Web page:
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The Color of Water

Enchanting Elephant Girl

Jane Devin has written a book. It is without a doubt the best book I’ve read in at least a year. I’ve not read the ending so I wouldn’t be able to tell you if it’s one of my top five, but assuming that Jane nailed the ending it will be.

You see, I can’t finish the book slowly enough, let me explain.

In January I came across a post titled Snooki Makes Me Want to Off Myself: My Rant About Simon & Schuster Dipping Into the Celebrity Cesspool. I’m reasonably certain that Annika or Nina shared it with me, and this post made me fall in love with the author’s writing style. I went through her archives and sent her a note begging to be one of the people who could read her book when it was done. I might have even connected her with an agent, but I don’t think that worked out all that well. Too bad for the agent.

Several weeks ago Jane sent me a zip file with her book in it. Because I don’t pay very close attention I started reading it, got a hundred pages in on day one, and sent her an email saying, “My gawd, you really do punish the protagonist.”

Jane replied to me, “It’s a memoir.”

I gasped, because I couldn’t quite believe what I was reading, but I couldn’t not believe it. I’m totally engrossed in the story and Elephant Girl has made me believe in the goodness of people while making me wonder if evil fills vacuums.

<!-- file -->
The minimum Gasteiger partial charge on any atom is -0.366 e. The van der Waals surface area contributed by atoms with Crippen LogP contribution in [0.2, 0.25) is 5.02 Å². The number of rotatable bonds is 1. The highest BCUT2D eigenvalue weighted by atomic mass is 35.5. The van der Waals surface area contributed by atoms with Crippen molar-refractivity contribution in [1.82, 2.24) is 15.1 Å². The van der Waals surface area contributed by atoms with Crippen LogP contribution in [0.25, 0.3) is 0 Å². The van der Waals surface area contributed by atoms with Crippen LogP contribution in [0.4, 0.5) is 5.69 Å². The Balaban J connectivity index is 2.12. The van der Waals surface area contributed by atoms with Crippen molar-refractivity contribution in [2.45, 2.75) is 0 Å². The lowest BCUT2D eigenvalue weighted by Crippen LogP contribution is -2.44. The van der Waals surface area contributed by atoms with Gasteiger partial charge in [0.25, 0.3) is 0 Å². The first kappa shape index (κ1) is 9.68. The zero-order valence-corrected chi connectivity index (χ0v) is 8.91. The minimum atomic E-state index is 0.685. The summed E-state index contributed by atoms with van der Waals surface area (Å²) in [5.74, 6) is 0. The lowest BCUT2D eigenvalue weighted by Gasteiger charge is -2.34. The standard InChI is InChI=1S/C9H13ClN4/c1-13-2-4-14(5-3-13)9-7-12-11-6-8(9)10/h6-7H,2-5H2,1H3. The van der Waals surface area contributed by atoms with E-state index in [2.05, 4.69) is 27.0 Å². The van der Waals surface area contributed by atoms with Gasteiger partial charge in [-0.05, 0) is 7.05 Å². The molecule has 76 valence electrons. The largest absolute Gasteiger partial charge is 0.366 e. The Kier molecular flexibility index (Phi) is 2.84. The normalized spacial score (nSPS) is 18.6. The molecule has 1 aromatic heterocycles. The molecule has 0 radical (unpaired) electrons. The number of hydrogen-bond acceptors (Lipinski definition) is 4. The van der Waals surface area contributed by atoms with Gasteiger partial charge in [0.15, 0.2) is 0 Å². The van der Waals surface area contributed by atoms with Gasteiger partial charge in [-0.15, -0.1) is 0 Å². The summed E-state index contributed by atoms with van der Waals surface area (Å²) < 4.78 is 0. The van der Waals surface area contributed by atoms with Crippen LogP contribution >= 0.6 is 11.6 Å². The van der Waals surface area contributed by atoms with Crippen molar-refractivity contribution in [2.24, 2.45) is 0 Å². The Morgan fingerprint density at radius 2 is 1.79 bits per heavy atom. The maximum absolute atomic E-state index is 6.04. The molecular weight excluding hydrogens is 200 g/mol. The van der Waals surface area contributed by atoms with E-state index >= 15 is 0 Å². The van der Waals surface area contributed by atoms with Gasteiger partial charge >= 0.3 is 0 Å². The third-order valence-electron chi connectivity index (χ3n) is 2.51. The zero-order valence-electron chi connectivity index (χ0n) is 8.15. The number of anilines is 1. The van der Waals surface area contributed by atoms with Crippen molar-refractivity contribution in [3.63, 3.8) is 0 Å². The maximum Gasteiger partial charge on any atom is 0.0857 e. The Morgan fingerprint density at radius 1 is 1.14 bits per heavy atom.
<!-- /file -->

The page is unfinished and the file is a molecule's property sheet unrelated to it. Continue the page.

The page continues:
The writing is mesmerizing and the path is glorious filled with small victories and larger defeats, but somehow makes me feel alive and empowered. One of my favorite books of all time is The Color of Water, and Elephant Girl reminds me of this so much both in that it’s hopeful without being silly and because of that I’m unwilling to finish the book.

When I read James McBride’s memoir (and tribute to his mother) I stopped reading about thirty pages from the end and started reading a page a day. This way I was able to make the book last longer. I’m 30 pages from the end of Elephant Girl and I absolutely refuse to finish it in a timely manner. I’ll be reading a page a day for the next month. I’m not ready to put it down.

So Jane, this is my apology to you. I’m sorry that I can’t hurry and give you feedback about your book. Thus far it is magnificent and I love it about a thousand times more than I could ever love your blog. I found one typo, but the execution is flawless. Offering you writing tips would be as outrageous as tidying up a Picasso.